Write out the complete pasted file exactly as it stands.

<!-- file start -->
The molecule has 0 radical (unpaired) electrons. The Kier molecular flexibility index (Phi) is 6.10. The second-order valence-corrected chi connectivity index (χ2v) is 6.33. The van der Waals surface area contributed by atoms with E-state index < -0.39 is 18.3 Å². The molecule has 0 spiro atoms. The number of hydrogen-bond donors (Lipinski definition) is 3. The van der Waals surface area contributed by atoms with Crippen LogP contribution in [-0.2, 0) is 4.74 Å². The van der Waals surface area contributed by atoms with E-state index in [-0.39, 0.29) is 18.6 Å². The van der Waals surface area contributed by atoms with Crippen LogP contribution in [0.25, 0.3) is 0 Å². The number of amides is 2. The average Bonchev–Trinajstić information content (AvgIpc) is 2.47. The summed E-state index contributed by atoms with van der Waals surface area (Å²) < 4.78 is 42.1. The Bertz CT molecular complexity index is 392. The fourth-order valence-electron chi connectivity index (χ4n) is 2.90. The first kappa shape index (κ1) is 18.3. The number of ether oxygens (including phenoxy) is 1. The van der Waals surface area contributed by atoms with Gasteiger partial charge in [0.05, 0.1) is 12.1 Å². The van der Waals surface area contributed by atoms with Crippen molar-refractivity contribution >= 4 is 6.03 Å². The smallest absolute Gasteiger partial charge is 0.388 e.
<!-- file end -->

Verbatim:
The molecule has 0 radical (unpaired) electrons. The Kier molecular flexibility index (Phi) is 6.10. The second-order valence-corrected chi connectivity index (χ2v) is 6.33. The van der Waals surface area contributed by atoms with E-state index < -0.39 is 18.3 Å². The molecule has 0 spiro atoms. The number of hydrogen-bond donors (Lipinski definition) is 3. The van der Waals surface area contributed by atoms with Crippen LogP contribution in [-0.2, 0) is 4.74 Å². The van der Waals surface area contributed by atoms with E-state index in [-0.39, 0.29) is 18.6 Å². The van der Waals surface area contributed by atoms with Crippen LogP contribution in [0.25, 0.3) is 0 Å². The number of amides is 2. The average Bonchev–Trinajstić information content (AvgIpc) is 2.47. The summed E-state index contributed by atoms with van der Waals surface area (Å²) < 4.78 is 42.1. The Bertz CT molecular complexity index is 392. The fourth-order valence-electron chi connectivity index (χ4n) is 2.90. The first kappa shape index (κ1) is 18.3. The number of ether oxygens (including phenoxy) is 1. The van der Waals surface area contributed by atoms with Gasteiger partial charge in [0.05, 0.1) is 12.1 Å². The van der Waals surface area contributed by atoms with Crippen molar-refractivity contribution >= 4 is 6.03 Å². The smallest absolute Gasteiger partial charge is 0.388 e.